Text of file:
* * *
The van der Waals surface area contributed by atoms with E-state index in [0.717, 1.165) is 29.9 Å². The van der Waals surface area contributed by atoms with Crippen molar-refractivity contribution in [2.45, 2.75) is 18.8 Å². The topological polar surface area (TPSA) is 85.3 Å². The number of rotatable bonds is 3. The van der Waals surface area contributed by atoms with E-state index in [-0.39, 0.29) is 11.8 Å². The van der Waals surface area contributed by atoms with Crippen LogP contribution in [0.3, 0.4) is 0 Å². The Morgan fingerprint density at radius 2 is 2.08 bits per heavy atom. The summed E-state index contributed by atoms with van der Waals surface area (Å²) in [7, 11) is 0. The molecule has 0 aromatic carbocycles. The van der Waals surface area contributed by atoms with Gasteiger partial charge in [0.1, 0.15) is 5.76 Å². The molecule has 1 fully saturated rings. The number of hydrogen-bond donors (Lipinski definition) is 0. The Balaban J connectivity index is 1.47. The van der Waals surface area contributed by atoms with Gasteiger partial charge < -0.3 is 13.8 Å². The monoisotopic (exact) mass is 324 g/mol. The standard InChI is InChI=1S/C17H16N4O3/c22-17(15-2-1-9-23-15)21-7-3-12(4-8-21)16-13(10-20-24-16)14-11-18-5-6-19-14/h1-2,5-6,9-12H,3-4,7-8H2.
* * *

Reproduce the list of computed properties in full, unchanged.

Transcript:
The van der Waals surface area contributed by atoms with E-state index in [0.717, 1.165) is 29.9 Å². The van der Waals surface area contributed by atoms with Crippen molar-refractivity contribution in [2.45, 2.75) is 18.8 Å². The topological polar surface area (TPSA) is 85.3 Å². The number of rotatable bonds is 3. The van der Waals surface area contributed by atoms with E-state index in [-0.39, 0.29) is 11.8 Å². The van der Waals surface area contributed by atoms with Crippen LogP contribution in [0.3, 0.4) is 0 Å². The Morgan fingerprint density at radius 2 is 2.08 bits per heavy atom. The summed E-state index contributed by atoms with van der Waals surface area (Å²) in [7, 11) is 0. The molecule has 0 aromatic carbocycles. The van der Waals surface area contributed by atoms with Gasteiger partial charge in [0.1, 0.15) is 5.76 Å². The molecule has 1 fully saturated rings. The number of hydrogen-bond donors (Lipinski definition) is 0. The Balaban J connectivity index is 1.47. The van der Waals surface area contributed by atoms with Gasteiger partial charge < -0.3 is 13.8 Å². The monoisotopic (exact) mass is 324 g/mol. The standard InChI is InChI=1S/C17H16N4O3/c22-17(15-2-1-9-23-15)21-7-3-12(4-8-21)16-13(10-20-24-16)14-11-18-5-6-19-14/h1-2,5-6,9-12H,3-4,7-8H2.